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    Quote Originally Posted by ParkerSmithPhoto View Post
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    Current status of the darkroom. I've been shrinking my footprint and now have a space laid out about 9'x10'. Sold the 4x5 enlarger and now have a 23C. Seems about perfect for my workload.

    The needed two walls would enclose the pole on the left and the stud on the far right.

    Still draining into a bucket, but I love having a switched safe light and an inspection light.

    My personal motto: "When in doubt, add more electrical outlets."
    I (finally) decided on a layout for the darkroom and decided to get busy. I've posted over the last few years the various evolution of the darkroom but I've always had to work in the basement with the windows covered up. Since I have a corner, I only needed to build two walls, and this was the weekend to get started.

    The most difficult part is to get the bottom plates square to the walls and to each other. Just kept checking the measurements and then tacked it down with the hammer drill and concrete screws. Rather than running a top plate I tacked the studs to the open floor joists up top. I'll post more details later. For now, it's quitting time. Not that I want to stop, just have a family thing...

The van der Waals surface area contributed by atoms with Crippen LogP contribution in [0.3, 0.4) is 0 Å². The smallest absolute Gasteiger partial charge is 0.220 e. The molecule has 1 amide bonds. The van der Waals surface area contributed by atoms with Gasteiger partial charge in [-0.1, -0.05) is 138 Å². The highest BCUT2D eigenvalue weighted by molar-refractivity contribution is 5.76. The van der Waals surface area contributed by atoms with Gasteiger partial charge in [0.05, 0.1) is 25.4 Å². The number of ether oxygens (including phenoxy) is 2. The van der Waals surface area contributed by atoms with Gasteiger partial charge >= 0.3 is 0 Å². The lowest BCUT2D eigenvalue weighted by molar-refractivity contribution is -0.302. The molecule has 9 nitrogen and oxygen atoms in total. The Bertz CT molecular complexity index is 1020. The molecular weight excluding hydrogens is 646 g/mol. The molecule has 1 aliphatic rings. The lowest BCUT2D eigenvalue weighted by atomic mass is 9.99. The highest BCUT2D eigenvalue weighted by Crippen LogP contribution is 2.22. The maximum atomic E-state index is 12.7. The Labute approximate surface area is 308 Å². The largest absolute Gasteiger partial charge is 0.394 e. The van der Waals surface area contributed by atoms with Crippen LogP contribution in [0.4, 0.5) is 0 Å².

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    Yeah, baby! Yeah!
    Parker Smith Photography, Inc.
    Atlanta, GA

    Commercial & Fine Art Photography
    Portrait Photography

  6. #126
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    Pulled down the old ductwork and got the walls mostly finished, still have to frame in the door, do the electrical, plumbing, etc. but I wanted to do some work and get used to the layout before I slapped up the sheetrock only to realize "darn, I should have added an outlet over here!" So I temporarily added some black plastic. Final size of the space is 9x11. Not huge but should be plenty for what I'm doing.

    Looking through the wall on the far left is where my temp control unit will mount, with taps that extend along the sink, and one that will come through to the facing side of the wall for a small print washing sink. Hot and cold water lines are directly above.

    On the right I will build a 30" deep table for the enlarger, paper safes and all that jazz.

    Fun!
    Last edited by ParkerSmithPhoto; 09-26-2014 at 11:34 AM. Click to view previous post history.
    Parker Smith Photography, Inc.
    Atlanta, GA

    Commercial & Fine Art Photography
    Portrait Photography

  7. #127

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    “You seek escape from pain. We seek the achievement of happiness. You exist for the sake of avoiding punishment. We exist for the sake of earning rewards. Threats will not make us function; fear is not our incentive. It is not death that we wish to avoid, but life that we wish to live.” - John Galt